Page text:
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Equisetum palustre
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Marsh Horsetail
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Equisetum palustre
  

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About Marsh Horsetail (Equisetum palustre) Equisetum palustre, the marsh horsetail or the humpback, is a plant species belonging to the division of horsetails (Equisetopsida). It is widespread in cooler regions of North America and Eurasia. Equisetum palustre is a perennial cryptophyte, growing between 10 to 50 centimeters (4" to 20"), in rare cases up to one meter (3'). Its fertile shoots, which carry ears, are evergreen and shaped like the sterile shoots. The rough, furrowed stem is one to three mm in diameter with usually eight to ten ribs, in rare cases, four to 12. It contains whorled branches. The tight-fitting sheaths end in four to 12 teeth. The lower sheaths are dark brown and much shorter than the sheaths of the main shoot. The central and vallecular canals are about the same size, but the carinal channels are much smaller. The central channels measure about one sixth of the diameter of the stem. The spores are spread by the wind (anemochory) and have four long ribbon-like structures attached to them. They sit on strobili which are rounded on the top. Marsh Horsetails often form subterranean runners and tubers, with which they also can proliferate vegetatively. Ecology. Equisetum palustre is green from spring to autumn and grows spores from June to September. It grows primarily in nutrient-rich wet meadows. It is found in Europe and the circumpolar region up to mountainous heights. Its distribution is declining. A specific plant association in which E. palustre is found is the Juncus subnodulosus-Cirsium palustre fen-meadow. Toxicity. Equisetum palustre is poisonous to herbivorous animals, but not to humans. It contains a vitamin B1-destroying enzyme which can lead to severe lack of coordination in horses, and the piperidine alkaloid palustrine, which leads to lameness in cattle. Both substances are stable for years.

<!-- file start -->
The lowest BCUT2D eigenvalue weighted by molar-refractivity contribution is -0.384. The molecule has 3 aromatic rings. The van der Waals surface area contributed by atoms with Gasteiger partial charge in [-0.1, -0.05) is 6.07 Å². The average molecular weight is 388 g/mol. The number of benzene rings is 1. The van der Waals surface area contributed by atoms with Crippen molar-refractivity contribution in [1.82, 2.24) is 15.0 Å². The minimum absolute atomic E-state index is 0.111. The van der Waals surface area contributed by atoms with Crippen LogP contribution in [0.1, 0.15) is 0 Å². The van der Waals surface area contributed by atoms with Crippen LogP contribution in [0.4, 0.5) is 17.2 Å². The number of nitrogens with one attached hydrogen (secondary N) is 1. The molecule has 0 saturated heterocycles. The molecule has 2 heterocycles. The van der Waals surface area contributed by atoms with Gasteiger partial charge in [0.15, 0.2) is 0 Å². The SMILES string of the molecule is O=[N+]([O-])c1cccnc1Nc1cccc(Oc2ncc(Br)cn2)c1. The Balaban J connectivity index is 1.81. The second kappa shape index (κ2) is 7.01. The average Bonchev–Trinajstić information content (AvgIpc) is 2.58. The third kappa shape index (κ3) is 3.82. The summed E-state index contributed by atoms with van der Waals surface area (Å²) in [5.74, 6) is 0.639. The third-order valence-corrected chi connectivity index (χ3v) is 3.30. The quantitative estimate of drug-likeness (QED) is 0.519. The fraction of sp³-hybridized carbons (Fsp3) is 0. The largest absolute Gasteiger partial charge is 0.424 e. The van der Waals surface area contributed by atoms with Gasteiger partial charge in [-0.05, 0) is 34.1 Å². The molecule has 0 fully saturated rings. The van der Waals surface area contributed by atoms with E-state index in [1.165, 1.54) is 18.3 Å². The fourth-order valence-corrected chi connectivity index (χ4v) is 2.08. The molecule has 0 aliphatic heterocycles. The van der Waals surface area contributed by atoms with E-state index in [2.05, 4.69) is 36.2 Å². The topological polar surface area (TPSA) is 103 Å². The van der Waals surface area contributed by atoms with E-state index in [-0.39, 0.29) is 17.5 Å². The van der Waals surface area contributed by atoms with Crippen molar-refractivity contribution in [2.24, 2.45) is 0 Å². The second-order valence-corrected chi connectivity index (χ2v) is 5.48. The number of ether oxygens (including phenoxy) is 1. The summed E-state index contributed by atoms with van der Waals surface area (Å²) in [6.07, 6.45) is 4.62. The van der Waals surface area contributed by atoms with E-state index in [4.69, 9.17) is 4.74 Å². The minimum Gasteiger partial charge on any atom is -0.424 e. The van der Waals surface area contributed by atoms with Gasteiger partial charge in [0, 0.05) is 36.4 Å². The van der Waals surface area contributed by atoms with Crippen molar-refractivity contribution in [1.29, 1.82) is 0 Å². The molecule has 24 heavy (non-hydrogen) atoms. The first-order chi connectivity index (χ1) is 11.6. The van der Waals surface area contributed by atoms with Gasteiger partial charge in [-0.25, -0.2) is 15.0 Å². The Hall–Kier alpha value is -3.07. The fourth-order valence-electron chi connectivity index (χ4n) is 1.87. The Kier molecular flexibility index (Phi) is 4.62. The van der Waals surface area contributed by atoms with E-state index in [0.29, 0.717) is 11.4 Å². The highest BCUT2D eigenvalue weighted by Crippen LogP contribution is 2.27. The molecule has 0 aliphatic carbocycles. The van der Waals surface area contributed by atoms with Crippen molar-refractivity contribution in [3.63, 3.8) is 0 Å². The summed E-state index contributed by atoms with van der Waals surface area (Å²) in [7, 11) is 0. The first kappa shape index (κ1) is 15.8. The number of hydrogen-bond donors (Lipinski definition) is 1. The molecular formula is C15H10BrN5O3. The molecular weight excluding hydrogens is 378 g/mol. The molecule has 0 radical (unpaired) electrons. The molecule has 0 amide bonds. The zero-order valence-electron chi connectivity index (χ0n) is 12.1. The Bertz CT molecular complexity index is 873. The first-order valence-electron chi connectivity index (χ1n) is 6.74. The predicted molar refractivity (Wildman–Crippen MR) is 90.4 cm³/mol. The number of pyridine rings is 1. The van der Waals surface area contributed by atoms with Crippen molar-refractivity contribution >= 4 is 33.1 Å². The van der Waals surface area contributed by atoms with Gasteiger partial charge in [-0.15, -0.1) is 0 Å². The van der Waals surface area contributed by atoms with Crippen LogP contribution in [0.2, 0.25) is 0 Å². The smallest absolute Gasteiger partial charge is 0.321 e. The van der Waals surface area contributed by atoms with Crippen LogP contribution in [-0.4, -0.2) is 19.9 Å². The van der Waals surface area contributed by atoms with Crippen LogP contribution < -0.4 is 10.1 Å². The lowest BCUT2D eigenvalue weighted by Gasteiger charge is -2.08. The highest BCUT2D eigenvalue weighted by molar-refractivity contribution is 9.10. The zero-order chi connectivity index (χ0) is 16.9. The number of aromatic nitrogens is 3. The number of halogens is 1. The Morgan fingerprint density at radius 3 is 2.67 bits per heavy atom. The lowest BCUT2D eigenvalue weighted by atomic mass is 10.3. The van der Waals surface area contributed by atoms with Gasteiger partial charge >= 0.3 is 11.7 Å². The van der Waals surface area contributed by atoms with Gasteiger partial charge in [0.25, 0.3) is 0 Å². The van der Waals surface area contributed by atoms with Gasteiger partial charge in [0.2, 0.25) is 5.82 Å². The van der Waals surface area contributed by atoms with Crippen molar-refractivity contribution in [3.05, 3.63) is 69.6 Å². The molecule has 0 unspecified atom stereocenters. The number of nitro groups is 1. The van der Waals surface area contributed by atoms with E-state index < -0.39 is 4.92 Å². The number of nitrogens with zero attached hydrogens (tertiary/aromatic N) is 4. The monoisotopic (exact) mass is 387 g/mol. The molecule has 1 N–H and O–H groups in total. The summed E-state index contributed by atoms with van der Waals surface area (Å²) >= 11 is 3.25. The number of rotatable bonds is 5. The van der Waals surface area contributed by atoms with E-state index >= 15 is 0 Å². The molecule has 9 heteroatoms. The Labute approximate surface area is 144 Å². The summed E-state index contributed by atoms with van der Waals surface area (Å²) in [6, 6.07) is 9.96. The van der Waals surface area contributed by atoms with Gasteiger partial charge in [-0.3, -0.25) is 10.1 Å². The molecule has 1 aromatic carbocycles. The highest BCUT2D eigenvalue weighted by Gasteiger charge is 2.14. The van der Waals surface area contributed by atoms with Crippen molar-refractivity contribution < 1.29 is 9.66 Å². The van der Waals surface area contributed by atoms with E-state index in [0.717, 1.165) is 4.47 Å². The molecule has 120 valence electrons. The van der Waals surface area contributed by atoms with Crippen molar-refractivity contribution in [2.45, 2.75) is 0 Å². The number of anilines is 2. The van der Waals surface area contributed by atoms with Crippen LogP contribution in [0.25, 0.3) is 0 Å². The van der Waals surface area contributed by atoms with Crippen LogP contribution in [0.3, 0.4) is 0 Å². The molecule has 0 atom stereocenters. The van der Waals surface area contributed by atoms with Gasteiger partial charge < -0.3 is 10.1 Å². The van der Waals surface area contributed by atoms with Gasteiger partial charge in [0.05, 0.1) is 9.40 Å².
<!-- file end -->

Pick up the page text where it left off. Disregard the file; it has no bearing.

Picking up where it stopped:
Plant Description
Plant Type
Fern

Dormancy
Evergreen

Native Status
Natural Setting
Elevation ?
33' - 5129'

Annual Precip. ?
22.9" - 23.7"

Summer Precip. ?
0.35" - 1.79"

Coldest Month ?
42.8° F - 50.7° F

Hottest Month ?
62.3° F - 68.9° F

Humidity ?
1.39 vpd - 20.99 vpd

Landscaping Information
Common uses
Bogs and Ponds

Nursery Availability
Never or Almost Never Available


Sources include: Wikipedia. All text shown in the "About" section of these pages is available under the Creative Commons Attribution-ShareAlike License. Plant observation data provided by the participants of the California Consortia of Herbaria, Sunset information provided by Jepson Flora Project. Propogation from seed information provided by the Santa Barbara Botanical Garden from "Seed Propagation of Native California Plants" by Dara E. Emery. Sources of plant photos include CalPhotos, Wikimedia Commons, and independent plant photographers who have agreed to share their images with Calscape. Other general sources of information include Calflora, CNPS Manual of Vegetation Online, Jepson Flora Project, Las Pilitas, Theodore Payne, Tree of Life, The Xerces Society, and information provided by CNPS volunteer editors, with special thanks to Don Rideout. Climate data used in creation of plant range maps is from PRISM Climate Group, Oregon State University, using 30 year (1981-2010) annual "normals" at an 800 meter spatial resolution.

Links:   Jepson eFlora Taxon Page  CalPhotos  Wikipedia  Calflora

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